Federal government warns Canadians against fighting for Russia in Ukraine

Of note. Apart from some of the legal issues raised in the article, always felt from a citizenship perspective that taking up arms for another country suggested a higher loyalty to that country than Canada (which country are you willing to die for?). The citizenship oath requires one to “faithfully observe the laws of Canada,” which again, as noted by the experts cited in the article, have considerable ambiguity.

And of course, there are differences in terms of which military one fights for (formal allies such as NATO members or informal ones such as Ukraine and more arguably Israel) or whether, more questionable, fighting for foreign brigades or irregular forces (fighting for a listed entity like ISIS would be in contravention of Canadian laws):

Ottawa is warning that Canadians who decide to fight for Russia in Ukraine could face severe consequences, even as it acknowledges for the first time uncertainties about whether it is legal to bear arms for the Ukrainian side.

Deputy Prime Minister Chrystia Freeland delivered the warning to anyone contemplating joining the Russian military invasion of Ukraine on Thursday as she announced more Canadian sanctions on Moscow and support for Kyiv in response to that attack.

Asked at a news conference whether Canadians who pick up arms for Russia would be prosecuted, Freeland said: “We are very clear that this war is illegal. And Canada will take a very appropriately severe view of anyone who is fighting this war.”

Yet federal ministers appeared less confident about the legality of fighting for Ukraine, whose government appealed last weekend for foreign volunteers to join an “international brigade” to help defend the country from Russia.

Numerous Canadians have since said they plan to answer the call to arms, with some having already flown overseas.

Appearing alongside Freeland, Defence Minister Anita Anand told reporters that while she understood the desire that many Canadians have to bear arms for Ukraine, “the legalities of the situation … are indeterminant at this time.”

The federal government had previously avoided directly addressing the legality of Canadians fighting in Ukraine, or whether it supports those who want to do so. Federal ministers instead couched the issue as a matter of personal risk.

That stood in stark contrast to the United Kingdom and Australia, whose governments have noted the potential legal issues that their citizens could face if they fight in a conflict that does not involve their countries.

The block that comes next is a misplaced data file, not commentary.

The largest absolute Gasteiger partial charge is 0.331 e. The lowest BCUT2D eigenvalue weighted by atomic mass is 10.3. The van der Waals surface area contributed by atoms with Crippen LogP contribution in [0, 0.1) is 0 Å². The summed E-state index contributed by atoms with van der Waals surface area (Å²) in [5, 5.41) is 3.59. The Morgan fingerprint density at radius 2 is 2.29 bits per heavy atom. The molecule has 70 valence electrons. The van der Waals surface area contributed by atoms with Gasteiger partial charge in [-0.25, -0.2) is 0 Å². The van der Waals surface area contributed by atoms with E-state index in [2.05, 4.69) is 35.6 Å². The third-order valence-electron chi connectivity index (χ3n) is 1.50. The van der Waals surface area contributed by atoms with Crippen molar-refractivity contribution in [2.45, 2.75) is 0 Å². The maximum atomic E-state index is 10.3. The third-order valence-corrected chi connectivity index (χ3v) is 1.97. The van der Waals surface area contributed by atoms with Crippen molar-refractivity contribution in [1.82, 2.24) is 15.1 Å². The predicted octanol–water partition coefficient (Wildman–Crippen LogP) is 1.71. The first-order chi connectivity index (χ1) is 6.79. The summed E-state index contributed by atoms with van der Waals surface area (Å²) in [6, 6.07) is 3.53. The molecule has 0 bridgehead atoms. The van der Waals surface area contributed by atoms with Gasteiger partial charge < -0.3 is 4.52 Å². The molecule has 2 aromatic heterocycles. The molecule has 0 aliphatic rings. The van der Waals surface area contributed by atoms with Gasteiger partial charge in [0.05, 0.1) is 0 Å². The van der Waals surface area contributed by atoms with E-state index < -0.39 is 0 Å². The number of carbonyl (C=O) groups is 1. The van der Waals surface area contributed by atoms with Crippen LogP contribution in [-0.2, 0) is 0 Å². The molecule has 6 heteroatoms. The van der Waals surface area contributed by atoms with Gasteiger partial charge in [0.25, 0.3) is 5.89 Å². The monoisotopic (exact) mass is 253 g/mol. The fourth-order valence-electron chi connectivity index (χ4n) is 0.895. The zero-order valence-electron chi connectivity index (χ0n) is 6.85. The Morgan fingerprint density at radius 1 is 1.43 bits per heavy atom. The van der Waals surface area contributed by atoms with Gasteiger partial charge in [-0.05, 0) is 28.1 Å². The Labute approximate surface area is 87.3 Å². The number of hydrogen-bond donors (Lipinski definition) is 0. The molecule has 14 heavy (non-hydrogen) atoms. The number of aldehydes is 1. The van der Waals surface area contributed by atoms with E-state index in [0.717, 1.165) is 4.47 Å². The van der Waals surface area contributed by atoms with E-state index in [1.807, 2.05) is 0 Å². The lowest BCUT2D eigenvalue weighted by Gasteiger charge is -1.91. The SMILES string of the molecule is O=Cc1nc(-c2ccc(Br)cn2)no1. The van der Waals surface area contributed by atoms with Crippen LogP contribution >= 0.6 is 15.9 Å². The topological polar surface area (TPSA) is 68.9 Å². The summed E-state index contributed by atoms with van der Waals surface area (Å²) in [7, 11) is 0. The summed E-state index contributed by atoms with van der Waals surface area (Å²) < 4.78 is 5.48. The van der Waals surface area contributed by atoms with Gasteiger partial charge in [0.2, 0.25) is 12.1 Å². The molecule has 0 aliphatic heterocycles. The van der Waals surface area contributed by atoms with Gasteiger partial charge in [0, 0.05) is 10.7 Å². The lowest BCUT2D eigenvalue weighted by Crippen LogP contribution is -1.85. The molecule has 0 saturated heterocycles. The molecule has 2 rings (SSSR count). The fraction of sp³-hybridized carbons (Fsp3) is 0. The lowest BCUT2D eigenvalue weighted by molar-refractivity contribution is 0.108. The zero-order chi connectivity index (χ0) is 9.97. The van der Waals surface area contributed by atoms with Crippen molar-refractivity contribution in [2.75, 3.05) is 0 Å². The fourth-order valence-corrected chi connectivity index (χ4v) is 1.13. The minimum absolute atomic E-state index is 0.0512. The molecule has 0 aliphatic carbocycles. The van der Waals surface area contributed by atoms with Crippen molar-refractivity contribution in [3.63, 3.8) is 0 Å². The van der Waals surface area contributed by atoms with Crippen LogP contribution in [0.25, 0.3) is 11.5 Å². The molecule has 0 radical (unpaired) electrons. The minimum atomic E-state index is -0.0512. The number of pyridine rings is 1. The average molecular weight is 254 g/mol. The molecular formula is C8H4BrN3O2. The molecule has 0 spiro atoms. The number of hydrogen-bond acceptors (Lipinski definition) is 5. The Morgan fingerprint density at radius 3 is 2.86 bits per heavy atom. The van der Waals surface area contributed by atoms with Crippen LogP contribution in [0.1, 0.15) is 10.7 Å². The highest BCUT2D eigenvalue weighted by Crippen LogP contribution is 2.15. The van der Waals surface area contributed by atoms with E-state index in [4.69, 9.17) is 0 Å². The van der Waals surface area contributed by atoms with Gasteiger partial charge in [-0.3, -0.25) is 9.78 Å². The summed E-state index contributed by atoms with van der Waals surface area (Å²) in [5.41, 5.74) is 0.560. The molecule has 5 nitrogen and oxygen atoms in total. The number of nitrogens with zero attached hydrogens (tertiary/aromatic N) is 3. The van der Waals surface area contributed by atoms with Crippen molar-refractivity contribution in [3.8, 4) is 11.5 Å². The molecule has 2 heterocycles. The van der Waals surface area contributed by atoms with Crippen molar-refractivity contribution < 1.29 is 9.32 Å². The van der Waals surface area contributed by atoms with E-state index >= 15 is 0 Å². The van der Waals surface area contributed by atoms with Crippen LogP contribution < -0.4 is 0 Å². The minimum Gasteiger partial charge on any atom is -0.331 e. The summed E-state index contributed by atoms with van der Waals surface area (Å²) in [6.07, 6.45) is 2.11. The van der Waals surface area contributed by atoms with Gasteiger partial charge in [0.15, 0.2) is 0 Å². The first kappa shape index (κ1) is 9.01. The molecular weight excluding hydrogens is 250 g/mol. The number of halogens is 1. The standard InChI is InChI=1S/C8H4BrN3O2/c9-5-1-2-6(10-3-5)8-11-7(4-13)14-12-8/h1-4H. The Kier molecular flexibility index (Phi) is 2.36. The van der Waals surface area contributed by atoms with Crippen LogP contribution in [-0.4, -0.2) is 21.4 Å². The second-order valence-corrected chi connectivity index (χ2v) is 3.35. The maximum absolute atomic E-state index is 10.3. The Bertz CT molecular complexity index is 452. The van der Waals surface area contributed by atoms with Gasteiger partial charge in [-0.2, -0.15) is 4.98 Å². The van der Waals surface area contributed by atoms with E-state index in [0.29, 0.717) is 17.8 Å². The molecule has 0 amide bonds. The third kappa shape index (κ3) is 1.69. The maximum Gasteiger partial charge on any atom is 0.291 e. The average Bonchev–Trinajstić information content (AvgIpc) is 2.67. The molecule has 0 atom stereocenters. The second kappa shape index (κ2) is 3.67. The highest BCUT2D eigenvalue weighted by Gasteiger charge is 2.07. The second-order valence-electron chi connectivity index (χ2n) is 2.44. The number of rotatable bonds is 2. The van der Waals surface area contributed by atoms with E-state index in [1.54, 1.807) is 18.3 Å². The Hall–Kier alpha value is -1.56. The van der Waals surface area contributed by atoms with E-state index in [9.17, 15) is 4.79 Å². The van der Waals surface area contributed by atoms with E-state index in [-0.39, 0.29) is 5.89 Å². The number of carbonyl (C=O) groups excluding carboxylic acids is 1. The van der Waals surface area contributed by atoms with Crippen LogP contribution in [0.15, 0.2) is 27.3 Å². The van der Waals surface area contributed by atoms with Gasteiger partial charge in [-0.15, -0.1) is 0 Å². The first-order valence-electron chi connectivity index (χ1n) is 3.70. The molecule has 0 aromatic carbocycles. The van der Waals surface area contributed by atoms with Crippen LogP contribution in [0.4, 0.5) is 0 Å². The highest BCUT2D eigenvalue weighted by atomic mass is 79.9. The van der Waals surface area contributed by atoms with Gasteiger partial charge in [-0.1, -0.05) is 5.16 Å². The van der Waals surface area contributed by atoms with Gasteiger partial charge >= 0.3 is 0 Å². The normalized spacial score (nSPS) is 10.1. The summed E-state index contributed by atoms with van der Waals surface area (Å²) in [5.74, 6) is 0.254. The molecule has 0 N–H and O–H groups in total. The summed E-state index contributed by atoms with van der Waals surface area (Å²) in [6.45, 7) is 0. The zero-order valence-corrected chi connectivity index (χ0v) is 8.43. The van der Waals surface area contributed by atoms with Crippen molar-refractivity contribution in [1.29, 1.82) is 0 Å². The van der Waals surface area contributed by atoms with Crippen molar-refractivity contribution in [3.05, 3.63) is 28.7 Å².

Anand instead encouraged people to enlist with the Canadian Armed Forces, which has launched a new recruitment drive as it struggles with a shortfall of thousands of active service members while facing growing demands at home and abroad.

“If there are Canadians who are interested in the Armed Forces, the Canadian Armed Forces is currently recruiting,” said Anand, who worked as a lawyer and legal scholar at the University of Toronto prior to entering politics.

“And we would very much welcome applications from across the country to the Canadian Armed Forces, where we have had a training mission in Ukraine since 2015 and have trained over 33,000 Ukrainian soldiers.”

Prime Minister Justin Trudeau later sidestepped a similar question about the legality of Canadians fighting for Ukraine, referring back to the government’s previous warnings about the risks of travel in Ukraine before adding that he was not a lawyer.

While Freeland did not say whether Canadians who fight for Russia could be prosecuted, author and historian Tyler Wentzell suspected federal lawyers are now taking a hard, long look at the Foreign Enlistment Act and how it can apply today.

Passed in 1937, the act was intended to keep Canada neutral during the Spanish Civil War and basically banned joining a foreign military to fight a country Canada considers “friendly.” Those who violate the law can face a fine of up to $2,000 and two years in prison.

But exactly what counts as a friendly country is not defined, and Wentzell noted the act specifically gives cabinet the power and flexibility to determine which foreign conflicts are allowed or banned.

“They can issue regulations that unequivocally say: You can’t join the Russian Armed Forces,” said Wentzell, who has studied Canadians’ involvement in previous foreign conflicts and written a book on Canadians fighting in the Spanish Civil War.

“They can also issue regulations that say: We will not prosecute anyone, or we require ministerial authorization to prosecute anyone for the following offences.”

Some experts have noted that certain paramilitary units in Ukraine, and even some segments of the Ukrainian military, have been linked to far-right extremism and hate, and even accused of past war crimes.

That has raised concern about Canadians who decide to fight against Russia either knowingly or unknowingly becoming involved with such units and becoming complicit in such activities and later held to account.

Wentzell said it is noteworthy that the government is not only discouraging Canadians from fighting in Ukraine, “they’re not promising anything. In fact, what they’re really saying is that they’re not promising anything.”

Source: Federal government warns Canadians against fighting for Russia in Ukraine

About Andrew
Andrew blogs and tweets public policy issues, particularly the relationship between the political and bureaucratic levels, citizenship and multiculturalism. His latest book, Policy Arrogance or Innocent Bias, recounts his experience as a senior public servant in this area.

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